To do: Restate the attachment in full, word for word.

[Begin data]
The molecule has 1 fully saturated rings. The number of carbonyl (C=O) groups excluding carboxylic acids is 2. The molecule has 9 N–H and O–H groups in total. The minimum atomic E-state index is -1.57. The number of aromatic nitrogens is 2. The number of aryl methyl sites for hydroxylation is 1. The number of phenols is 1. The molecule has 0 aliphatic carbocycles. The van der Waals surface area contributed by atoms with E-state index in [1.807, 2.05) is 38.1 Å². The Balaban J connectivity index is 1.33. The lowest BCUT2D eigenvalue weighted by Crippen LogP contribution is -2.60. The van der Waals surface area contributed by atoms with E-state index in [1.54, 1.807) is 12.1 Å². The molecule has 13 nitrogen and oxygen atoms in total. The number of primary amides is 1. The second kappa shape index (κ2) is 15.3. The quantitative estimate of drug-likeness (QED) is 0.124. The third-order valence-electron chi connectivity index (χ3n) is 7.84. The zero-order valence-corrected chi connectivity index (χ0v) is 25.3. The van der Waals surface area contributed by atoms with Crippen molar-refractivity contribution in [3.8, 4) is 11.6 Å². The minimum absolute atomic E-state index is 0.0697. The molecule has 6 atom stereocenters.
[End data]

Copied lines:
The molecule has 1 fully saturated rings. The number of carbonyl (C=O) groups excluding carboxylic acids is 2. The molecule has 9 N–H and O–H groups in total. The minimum atomic E-state index is -1.57. The number of aromatic nitrogens is 2. The number of aryl methyl sites for hydroxylation is 1. The number of phenols is 1. The molecule has 0 aliphatic carbocycles. The van der Waals surface area contributed by atoms with E-state index in [1.807, 2.05) is 38.1 Å². The Balaban J connectivity index is 1.33. The lowest BCUT2D eigenvalue weighted by Crippen LogP contribution is -2.60. The van der Waals surface area contributed by atoms with E-state index in [1.54, 1.807) is 12.1 Å². The molecule has 13 nitrogen and oxygen atoms in total. The number of primary amides is 1. The second kappa shape index (κ2) is 15.3. The quantitative estimate of drug-likeness (QED) is 0.124. The third-order valence-electron chi connectivity index (χ3n) is 7.84. The zero-order valence-corrected chi connectivity index (χ0v) is 25.3. The van der Waals surface area contributed by atoms with Crippen molar-refractivity contribution in [3.8, 4) is 11.6 Å². The minimum absolute atomic E-state index is 0.0697. The molecule has 6 atom stereocenters.